In the first comprehensive study of genetic material found on dollar bills, researchers discovered that cash carries on its surface an average of nearly 3,000 kinds of bacteria, The Wall Street Journal reported.

Scientists at New York University’s Dirty Money Project say this is many times more than researchers previously found when they inspected the bills under a simple microscope.

For the latest experiment, NYU scientists computer-analyzed the DNA found on 80 $1 bills they collected last year from a Manhattan bank. About half of the genes they found were human. In addition, researchers also found bacteria, viruses, fungi and plant pathogens on the cash. “We actually found that microbes grow on money,” said Jane Carlton, PhD, a professor of biology and the director of genome sequencing at NYU’s Center for Genomics and Systems Biology.

By far, the most common species of bacteria found on bills was one that causes acne. Other pathogens were linked to stomach ulcers, pneumonia, food poisoning, staph infections and even antibiotic resistance. Interestingly, researchers also found minute traces of anthrax, diphtheria and white rhino DNA embedded in the bills.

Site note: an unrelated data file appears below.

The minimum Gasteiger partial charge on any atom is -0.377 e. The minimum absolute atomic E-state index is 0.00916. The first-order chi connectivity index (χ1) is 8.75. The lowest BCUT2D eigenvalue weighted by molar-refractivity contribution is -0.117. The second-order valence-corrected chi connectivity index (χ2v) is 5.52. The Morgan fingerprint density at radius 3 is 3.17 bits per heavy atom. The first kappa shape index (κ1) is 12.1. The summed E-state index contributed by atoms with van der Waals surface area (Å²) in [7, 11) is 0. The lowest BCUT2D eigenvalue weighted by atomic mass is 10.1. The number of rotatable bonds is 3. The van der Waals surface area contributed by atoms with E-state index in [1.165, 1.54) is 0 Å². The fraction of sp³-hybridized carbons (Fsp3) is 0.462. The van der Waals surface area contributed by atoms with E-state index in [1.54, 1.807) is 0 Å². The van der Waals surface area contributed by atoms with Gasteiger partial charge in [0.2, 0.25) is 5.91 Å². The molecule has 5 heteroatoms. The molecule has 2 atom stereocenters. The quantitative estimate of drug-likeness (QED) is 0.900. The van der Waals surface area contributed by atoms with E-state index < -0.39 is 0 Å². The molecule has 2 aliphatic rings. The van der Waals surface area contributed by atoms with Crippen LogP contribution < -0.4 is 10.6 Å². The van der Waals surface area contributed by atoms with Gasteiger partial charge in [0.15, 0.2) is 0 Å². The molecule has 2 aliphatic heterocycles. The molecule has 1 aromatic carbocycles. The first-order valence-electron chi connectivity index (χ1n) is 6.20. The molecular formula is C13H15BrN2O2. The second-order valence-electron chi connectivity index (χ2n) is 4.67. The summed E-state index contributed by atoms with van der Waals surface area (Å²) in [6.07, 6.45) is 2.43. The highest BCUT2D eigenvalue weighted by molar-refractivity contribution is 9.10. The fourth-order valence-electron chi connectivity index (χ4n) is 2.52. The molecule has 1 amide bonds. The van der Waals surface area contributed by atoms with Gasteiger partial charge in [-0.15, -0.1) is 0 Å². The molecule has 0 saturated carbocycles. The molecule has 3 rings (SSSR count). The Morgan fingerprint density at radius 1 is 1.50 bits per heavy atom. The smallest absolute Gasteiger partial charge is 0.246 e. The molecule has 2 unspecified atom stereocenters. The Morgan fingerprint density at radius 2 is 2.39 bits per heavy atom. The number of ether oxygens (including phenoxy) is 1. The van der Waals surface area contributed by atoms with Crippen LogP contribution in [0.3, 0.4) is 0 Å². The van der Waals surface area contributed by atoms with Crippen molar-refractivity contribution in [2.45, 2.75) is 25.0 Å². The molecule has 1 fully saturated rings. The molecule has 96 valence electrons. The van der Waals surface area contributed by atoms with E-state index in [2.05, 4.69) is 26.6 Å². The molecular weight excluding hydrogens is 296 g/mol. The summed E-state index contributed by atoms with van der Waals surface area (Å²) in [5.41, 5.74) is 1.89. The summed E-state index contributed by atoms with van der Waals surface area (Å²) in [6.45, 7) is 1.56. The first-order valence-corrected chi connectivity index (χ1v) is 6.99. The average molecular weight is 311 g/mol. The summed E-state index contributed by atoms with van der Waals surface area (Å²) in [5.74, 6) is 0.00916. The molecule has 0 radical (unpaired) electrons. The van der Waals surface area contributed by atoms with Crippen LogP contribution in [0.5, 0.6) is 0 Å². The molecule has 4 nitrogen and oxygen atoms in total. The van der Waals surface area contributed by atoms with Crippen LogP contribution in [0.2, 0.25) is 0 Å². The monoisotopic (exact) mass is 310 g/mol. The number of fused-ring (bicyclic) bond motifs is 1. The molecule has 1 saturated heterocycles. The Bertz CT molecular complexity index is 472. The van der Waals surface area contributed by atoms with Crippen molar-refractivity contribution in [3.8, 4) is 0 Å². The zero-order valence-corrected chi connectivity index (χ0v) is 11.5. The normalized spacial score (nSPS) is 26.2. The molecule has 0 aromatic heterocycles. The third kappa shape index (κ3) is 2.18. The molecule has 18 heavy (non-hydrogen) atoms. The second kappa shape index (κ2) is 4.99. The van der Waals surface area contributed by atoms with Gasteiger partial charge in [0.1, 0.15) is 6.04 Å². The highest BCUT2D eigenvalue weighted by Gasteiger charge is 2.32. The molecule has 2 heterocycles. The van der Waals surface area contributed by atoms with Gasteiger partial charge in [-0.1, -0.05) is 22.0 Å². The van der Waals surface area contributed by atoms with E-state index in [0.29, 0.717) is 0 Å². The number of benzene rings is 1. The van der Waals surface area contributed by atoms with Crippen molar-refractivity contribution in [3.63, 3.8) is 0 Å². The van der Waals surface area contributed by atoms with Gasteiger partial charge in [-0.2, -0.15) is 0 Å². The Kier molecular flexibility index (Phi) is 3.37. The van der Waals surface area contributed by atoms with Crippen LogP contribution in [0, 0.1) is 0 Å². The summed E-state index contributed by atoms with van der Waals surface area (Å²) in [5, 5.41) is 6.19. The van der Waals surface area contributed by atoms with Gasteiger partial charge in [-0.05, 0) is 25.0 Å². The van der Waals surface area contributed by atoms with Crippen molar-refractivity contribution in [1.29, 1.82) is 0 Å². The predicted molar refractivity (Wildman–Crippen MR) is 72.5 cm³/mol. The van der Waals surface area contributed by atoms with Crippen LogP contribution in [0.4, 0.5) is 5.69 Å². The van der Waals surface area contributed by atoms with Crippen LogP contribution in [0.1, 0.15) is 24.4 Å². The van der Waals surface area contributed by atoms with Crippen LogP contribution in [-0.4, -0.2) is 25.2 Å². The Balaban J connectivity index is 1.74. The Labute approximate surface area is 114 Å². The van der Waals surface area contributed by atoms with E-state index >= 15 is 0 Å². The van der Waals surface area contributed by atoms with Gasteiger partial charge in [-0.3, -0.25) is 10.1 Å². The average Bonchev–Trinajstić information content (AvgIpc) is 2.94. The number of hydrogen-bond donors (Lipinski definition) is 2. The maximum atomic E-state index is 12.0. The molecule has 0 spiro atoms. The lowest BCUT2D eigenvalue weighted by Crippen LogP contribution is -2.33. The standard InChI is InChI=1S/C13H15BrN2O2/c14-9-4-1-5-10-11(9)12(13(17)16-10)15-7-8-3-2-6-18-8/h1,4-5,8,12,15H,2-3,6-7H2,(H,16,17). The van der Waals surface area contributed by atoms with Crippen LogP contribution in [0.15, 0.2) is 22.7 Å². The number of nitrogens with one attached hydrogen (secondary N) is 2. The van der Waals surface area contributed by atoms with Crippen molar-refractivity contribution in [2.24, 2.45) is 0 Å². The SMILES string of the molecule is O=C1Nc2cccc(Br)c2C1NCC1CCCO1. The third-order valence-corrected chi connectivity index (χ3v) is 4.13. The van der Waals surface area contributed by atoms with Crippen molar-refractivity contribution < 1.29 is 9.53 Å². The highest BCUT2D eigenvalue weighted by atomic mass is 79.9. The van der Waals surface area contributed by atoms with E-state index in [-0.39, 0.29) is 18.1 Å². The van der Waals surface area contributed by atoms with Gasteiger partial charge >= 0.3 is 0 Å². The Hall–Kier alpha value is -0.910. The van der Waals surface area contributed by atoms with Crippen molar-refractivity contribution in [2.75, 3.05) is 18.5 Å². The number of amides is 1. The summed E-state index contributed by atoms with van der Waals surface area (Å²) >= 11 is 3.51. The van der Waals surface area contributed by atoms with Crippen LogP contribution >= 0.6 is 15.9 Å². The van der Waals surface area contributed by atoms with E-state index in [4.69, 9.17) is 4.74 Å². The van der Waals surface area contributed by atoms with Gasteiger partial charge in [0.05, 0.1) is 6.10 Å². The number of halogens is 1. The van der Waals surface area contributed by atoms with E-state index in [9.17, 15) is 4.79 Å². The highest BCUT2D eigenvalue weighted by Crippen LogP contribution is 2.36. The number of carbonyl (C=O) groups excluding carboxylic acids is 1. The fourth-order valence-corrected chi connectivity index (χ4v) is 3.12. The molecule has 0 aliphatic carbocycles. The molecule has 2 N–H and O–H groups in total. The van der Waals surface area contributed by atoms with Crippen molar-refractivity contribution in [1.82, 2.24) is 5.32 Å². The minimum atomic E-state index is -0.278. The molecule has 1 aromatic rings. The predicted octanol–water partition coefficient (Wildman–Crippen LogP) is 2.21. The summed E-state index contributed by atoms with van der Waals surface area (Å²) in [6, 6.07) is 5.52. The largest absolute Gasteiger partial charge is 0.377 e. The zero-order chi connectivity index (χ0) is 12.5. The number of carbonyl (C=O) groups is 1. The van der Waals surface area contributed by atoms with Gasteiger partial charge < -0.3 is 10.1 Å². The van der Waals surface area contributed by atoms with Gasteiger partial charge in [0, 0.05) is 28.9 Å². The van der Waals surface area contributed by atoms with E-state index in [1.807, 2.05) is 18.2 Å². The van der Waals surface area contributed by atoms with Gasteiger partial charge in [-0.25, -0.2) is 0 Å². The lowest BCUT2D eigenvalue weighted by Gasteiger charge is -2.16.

The still unpublished study sheds light on the growing debate about the health risks of distributing frequently handled paper money. Many public health experts view the notes as a potentially serious source of contagion.

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